Wire Mesh in Concrete Slabs


What is Wire Mesh?

(Also Called: Welded Wire Fabric (WWF) & Welded Wire Mesh)

  • Wire mesh is a steel fabric building material that can be used in concrete slabs. More specifically, this grid of steel consists of many orthogonal wires that are joined together at intersections. For applications such as residential driveways and patios that require less structural integrity, wire mesh is a much more cost effective and efficient alternative than placing traditional rebar.


Methods to Placing Wire Mesh in Concrete:


Dobies/Chairs: Small concrete blocks or plastic chairs are placed between the base & the wire mesh to hold the wire mesh in the center of the slab. Both come in an assortment of sizes and ensure the wire mesh remains in the center of the slab.





Pour – Place – Pour: This involves pouring the concrete half of the slab thickness, placing wire mesh, and then finishing the pour. This method is not ideal, as the wire mesh is going to be pushed down when the concrete finishing crew steps on it during the finishing process.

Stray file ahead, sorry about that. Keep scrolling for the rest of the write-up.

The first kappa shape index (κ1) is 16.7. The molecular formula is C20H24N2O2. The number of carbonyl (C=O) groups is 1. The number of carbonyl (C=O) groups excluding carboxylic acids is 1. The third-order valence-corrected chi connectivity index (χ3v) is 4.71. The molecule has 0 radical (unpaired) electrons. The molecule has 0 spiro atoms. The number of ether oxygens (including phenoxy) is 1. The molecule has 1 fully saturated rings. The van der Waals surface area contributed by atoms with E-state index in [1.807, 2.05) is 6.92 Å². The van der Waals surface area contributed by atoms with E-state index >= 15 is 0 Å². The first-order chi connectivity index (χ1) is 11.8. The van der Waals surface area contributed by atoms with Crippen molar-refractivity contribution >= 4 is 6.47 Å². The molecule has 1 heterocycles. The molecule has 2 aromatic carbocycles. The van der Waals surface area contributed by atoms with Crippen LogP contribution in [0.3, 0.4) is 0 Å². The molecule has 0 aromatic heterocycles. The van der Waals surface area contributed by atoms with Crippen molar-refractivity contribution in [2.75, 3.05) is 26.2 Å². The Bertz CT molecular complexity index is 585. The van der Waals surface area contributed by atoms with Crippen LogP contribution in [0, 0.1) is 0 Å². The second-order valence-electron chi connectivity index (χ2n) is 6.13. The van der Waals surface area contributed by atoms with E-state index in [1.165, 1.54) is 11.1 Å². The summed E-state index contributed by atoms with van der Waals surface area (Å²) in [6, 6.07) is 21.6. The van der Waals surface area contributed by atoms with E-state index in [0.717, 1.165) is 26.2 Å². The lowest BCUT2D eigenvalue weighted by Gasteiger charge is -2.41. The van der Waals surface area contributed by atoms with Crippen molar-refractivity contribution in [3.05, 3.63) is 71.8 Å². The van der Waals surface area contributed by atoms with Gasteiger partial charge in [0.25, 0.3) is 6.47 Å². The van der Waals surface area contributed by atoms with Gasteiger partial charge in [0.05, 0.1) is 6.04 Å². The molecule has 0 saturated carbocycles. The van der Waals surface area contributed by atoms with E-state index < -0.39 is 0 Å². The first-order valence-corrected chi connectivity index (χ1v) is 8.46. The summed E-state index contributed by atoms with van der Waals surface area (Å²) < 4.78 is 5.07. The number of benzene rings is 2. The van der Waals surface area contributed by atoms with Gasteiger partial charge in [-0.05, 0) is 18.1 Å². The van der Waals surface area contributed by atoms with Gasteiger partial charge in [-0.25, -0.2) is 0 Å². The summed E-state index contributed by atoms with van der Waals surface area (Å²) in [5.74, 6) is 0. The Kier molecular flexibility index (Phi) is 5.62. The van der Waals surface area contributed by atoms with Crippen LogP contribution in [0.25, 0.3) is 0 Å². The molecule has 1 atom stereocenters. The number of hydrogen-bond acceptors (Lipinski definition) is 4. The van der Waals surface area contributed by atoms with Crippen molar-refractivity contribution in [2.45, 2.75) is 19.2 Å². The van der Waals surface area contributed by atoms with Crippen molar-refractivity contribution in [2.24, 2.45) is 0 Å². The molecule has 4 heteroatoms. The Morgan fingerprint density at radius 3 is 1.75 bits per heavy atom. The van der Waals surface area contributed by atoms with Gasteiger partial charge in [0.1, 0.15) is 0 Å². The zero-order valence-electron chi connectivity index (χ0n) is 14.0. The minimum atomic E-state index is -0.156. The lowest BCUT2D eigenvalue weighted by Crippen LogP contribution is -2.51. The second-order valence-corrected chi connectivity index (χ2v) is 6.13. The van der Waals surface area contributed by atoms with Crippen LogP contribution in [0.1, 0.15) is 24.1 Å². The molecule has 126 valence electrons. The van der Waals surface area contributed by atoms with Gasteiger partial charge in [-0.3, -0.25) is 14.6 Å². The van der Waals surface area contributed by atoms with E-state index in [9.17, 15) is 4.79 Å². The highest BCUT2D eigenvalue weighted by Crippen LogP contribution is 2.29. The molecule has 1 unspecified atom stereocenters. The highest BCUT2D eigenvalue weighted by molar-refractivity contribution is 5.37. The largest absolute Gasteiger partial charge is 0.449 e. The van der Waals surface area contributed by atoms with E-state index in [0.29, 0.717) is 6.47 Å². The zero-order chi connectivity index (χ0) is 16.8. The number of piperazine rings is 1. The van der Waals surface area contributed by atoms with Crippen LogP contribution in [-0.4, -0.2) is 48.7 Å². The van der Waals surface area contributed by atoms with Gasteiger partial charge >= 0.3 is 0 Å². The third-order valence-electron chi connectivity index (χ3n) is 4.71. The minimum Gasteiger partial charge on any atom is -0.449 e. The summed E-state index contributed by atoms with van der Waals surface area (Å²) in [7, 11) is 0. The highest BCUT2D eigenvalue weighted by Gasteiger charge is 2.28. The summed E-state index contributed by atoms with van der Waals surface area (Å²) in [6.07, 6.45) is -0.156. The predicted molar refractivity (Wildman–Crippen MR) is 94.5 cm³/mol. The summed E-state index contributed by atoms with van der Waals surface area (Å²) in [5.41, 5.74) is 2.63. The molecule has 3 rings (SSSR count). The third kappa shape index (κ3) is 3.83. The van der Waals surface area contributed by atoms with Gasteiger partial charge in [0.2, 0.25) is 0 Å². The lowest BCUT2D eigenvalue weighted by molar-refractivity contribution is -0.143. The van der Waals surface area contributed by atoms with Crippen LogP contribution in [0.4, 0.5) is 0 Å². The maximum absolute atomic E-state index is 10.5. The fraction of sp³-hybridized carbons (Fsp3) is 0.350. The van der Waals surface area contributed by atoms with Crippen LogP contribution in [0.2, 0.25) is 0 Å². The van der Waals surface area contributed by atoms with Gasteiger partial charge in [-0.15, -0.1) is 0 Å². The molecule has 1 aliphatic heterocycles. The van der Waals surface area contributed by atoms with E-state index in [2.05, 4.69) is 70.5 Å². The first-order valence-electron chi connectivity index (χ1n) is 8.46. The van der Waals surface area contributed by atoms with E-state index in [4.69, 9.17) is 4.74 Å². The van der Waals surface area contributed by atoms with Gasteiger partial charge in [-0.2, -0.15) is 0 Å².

Pull as You Go: This involves laying the wire mesh on the sub-base prior to the pour and pulling the wire mesh to the middle of the slab as the slab is poured. This method is not always recommended, as the wire mesh does not always end up in the center of the slab and can be pushed to the bottom when stepped on (similar to previous method).



Recent Articles

Hiring a concrete contractor to install a stamped concrete patio for your Nashville area home is becoming more common, and for plenty of great reasons.
  Air Entraining - Corrosion Inhibiting - ASR Inhibiting - Shrinkage Reducing - Permeability Reducing   Air Entraining Admixtures: The most common type of durability enhancing admixture, air entraining admixtures create microscopic bubbles within the concrete that provide the following benefits:
  Concrete pours can be performed and completed even during the coldest temperatures, as long as the right measures are taken to ensure a quality concrete product. The goal is to make sure that the concrete is poured at the correct temperature, and the concrete is able to reach strength without early age freeze damage.  

Recent Articles

                         ​   What are Control Joints in Concrete?
  The saying goes, “It’s not if your concrete is going to crack, it’s when your concrete is going to crack”.   The Truth There is not much you can do to get around it, all concrete is more than likely going to crack over time. If your concrete contractor tells you otherwise, they are either ignorant or lying. Cracking is just the nature of concrete.